Mixed fortunes for currency hedging

The enormity of the global markets provides investors with numerous opportunities to seek potential returns and diversity that are simply not available in their home markets. However, investing outside local markets also introduces FX risk, leading to an age-old question: To hedge or not to hedge? The answer is often split along the bond/equity line, with FX hedging more prominent among fixed income investors.

When considering the merits of investing in a foreign bond, we often must consider not only the yield on offer but also the associated FX hedging costs. Chart 2 shows US Treasury yield curves that have been adjusted for the impact of FX hedging from the perspective of Japanese yen (JPY) and Singapore dollar (SGD) investors. We are showing both the current “hedged” yields and the same from a year ago for each currency.

Chart 2: FX-hedged US Treasury yield curves

Chart 2: FX-hedged US Treasury yield curves

Source: Bloomberg, as at 13 December 2022

First the good news: SGD investors have enjoyed a positive yield, or carry, from investing in US Treasury bonds across the yield curve for at least the last 12 months. With similar short rates and yield curve shapes between Singapore and the US, FX hedging costs have been a relatively minor concern. This stands in sharp contrast to JPY investors who have seen a significant change in their hedged yields. A year ago, most of the US yield curve offered a positive carry of up to 1%. But fast forward to today and JPY investors now have a significantly negative carry of over -1% for 10-year US Treasuries.

Once again in contrast to Singapore, US cash rates and its yield curve have diverged massively from Japanese rates. Last year, the cash rate differential was a mere 25 basis points (bps) but now stands at over 400 bps, and the US yield curve between 2-year and 10-year maturities is now steeply inverse while Japan’s yield curve is still positively shaped. The combination of these changes has left JPY investors with a serious carry problem when investing in US Treasuries and other foreign bonds.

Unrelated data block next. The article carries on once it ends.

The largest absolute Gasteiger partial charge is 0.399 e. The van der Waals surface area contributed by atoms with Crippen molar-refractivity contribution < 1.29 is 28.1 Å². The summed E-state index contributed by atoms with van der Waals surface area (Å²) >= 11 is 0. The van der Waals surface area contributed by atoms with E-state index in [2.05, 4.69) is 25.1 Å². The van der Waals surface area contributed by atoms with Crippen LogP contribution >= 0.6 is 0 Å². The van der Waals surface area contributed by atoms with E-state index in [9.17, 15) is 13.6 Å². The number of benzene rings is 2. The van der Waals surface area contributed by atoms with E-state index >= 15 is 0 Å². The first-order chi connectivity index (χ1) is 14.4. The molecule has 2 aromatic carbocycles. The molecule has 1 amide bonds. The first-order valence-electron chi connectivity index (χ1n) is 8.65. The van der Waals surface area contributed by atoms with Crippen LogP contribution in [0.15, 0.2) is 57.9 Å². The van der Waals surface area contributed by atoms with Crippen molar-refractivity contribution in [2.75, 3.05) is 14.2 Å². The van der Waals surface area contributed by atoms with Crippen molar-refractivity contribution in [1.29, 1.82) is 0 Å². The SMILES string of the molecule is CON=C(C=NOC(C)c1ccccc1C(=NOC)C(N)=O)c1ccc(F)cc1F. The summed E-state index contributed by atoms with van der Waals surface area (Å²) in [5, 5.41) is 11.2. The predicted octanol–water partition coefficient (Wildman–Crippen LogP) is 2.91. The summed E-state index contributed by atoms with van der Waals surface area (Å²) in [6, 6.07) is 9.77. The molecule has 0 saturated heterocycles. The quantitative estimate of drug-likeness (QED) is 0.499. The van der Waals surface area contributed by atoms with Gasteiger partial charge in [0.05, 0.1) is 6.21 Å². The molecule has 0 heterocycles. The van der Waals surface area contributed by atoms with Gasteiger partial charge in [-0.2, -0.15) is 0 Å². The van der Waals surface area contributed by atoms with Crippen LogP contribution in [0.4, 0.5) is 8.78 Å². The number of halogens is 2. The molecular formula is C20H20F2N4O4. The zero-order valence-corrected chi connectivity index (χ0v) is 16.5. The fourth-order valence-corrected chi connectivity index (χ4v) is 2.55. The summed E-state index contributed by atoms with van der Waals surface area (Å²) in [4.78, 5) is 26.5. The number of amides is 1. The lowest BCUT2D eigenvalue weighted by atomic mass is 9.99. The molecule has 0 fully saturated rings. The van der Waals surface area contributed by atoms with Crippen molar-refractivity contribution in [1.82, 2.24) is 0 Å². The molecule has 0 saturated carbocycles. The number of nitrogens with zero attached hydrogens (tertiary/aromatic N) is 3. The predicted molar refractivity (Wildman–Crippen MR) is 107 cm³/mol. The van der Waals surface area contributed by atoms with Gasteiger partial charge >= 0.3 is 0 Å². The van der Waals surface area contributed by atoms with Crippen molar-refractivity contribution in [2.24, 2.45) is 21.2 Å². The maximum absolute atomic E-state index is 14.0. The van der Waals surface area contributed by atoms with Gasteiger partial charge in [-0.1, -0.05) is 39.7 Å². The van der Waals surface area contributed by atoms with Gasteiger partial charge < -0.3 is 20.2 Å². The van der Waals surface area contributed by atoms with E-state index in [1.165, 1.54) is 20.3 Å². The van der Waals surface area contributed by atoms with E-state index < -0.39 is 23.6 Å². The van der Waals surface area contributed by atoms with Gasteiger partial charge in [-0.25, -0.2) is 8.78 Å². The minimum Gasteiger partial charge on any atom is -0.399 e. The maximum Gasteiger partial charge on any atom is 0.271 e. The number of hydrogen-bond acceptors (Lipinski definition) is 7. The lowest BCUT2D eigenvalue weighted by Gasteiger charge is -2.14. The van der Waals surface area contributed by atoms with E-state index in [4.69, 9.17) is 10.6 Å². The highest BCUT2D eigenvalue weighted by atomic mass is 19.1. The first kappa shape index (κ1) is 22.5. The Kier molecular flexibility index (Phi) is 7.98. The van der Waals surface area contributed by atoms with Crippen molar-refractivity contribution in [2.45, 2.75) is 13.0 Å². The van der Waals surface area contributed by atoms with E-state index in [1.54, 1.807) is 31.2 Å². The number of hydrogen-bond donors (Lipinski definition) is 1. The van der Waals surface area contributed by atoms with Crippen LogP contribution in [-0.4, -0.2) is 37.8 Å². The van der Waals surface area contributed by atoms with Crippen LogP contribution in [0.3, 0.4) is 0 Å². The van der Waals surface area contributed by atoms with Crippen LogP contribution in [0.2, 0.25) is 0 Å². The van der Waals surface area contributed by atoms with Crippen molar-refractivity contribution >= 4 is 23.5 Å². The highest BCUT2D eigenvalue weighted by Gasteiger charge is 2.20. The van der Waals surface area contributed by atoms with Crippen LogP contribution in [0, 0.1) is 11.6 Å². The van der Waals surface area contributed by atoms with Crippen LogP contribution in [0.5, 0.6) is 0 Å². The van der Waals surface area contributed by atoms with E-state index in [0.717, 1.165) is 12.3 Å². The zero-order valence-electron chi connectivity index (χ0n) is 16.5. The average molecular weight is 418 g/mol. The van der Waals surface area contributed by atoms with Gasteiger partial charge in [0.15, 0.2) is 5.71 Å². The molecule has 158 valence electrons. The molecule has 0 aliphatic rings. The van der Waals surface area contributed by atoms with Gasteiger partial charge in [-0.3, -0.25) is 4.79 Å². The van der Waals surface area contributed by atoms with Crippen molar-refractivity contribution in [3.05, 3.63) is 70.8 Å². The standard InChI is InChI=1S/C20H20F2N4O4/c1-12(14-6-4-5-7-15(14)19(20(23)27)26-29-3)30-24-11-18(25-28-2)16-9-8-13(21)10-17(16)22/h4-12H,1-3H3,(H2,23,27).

When foreign yield curves are normally shaped and steep, hedged yields can be attractive as hedging costs are generally based on short-term rates for investment in longer-term rates. However, this is usually not locked in for the life of the bond and so the hedged yield is likely to fluctuate; furthermore, as we have seen, it can turn negative. Unfortunately, there is no free lunch when investing in hedged foreign bonds with positive carry. Over time, we expect the hedged yield on foreign sovereign bonds to become similar to those of equivalent maturities in the local bond markets. This of course also depends on the relative credit quality of the foreign issuers and so some sovereign bonds may provide better hedged returns than others.

Conviction views on defensive assets

  • EM sovereigns: EM central banks have remained well ahead of developed market peers in terms of lifting rates, making EM real yields attractive alongside a weaker dollar that provides some relief from inflation pressures.
  • Prefer sovereigns over credit: As global monetary policy tightening translates to slower global growth, pressures are likely to mount on corporate credit quality and spreads can continue to widen.
  • Gold may continue to perform: Gold may prove to be an inexpensive hedge against rising geopolitical risk and sticky inflation while waning dollar strength turns a headwind into a tailwind.


In-house research to understand the key drivers of return:

In-house research to understand the key drivers of return